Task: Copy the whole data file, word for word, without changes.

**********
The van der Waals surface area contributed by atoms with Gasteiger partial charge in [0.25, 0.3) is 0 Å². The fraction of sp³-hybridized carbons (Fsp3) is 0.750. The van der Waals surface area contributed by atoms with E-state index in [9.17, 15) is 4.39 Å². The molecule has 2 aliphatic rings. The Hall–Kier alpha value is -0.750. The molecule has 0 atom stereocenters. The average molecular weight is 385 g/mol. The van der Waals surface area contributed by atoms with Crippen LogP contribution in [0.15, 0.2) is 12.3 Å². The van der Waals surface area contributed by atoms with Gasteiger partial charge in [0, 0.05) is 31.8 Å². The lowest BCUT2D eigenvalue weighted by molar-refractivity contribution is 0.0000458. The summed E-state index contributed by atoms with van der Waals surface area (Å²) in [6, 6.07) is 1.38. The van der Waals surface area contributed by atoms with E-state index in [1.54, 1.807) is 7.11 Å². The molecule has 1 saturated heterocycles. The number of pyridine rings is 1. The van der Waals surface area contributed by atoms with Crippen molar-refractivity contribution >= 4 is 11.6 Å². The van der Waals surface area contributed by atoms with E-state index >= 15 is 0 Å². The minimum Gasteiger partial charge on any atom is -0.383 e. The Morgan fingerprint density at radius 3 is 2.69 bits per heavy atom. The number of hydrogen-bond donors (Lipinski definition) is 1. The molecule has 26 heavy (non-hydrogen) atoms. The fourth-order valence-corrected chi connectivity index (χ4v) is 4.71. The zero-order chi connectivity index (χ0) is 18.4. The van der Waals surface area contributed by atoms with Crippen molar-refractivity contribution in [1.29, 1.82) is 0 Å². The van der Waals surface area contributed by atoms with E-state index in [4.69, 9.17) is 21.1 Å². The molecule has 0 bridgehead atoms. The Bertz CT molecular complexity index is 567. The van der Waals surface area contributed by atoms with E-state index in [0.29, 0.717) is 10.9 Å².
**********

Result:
The van der Waals surface area contributed by atoms with Gasteiger partial charge in [0.25, 0.3) is 0 Å². The fraction of sp³-hybridized carbons (Fsp3) is 0.750. The van der Waals surface area contributed by atoms with E-state index in [9.17, 15) is 4.39 Å². The molecule has 2 aliphatic rings. The Hall–Kier alpha value is -0.750. The molecule has 0 atom stereocenters. The average molecular weight is 385 g/mol. The van der Waals surface area contributed by atoms with Crippen LogP contribution in [0.15, 0.2) is 12.3 Å². The van der Waals surface area contributed by atoms with Gasteiger partial charge in [0, 0.05) is 31.8 Å². The lowest BCUT2D eigenvalue weighted by molar-refractivity contribution is 0.0000458. The summed E-state index contributed by atoms with van der Waals surface area (Å²) in [6, 6.07) is 1.38. The van der Waals surface area contributed by atoms with E-state index in [1.54, 1.807) is 7.11 Å². The molecule has 1 saturated heterocycles. The number of pyridine rings is 1. The van der Waals surface area contributed by atoms with Crippen molar-refractivity contribution >= 4 is 11.6 Å². The van der Waals surface area contributed by atoms with E-state index >= 15 is 0 Å². The minimum Gasteiger partial charge on any atom is -0.383 e. The Morgan fingerprint density at radius 3 is 2.69 bits per heavy atom. The number of hydrogen-bond donors (Lipinski definition) is 1. The molecule has 26 heavy (non-hydrogen) atoms. The fourth-order valence-corrected chi connectivity index (χ4v) is 4.71. The zero-order chi connectivity index (χ0) is 18.4. The van der Waals surface area contributed by atoms with Crippen molar-refractivity contribution in [1.29, 1.82) is 0 Å². The van der Waals surface area contributed by atoms with E-state index in [4.69, 9.17) is 21.1 Å². The molecule has 0 bridgehead atoms. The Bertz CT molecular complexity index is 567. The van der Waals surface area contributed by atoms with E-state index in [0.29, 0.717) is 10.9 Å².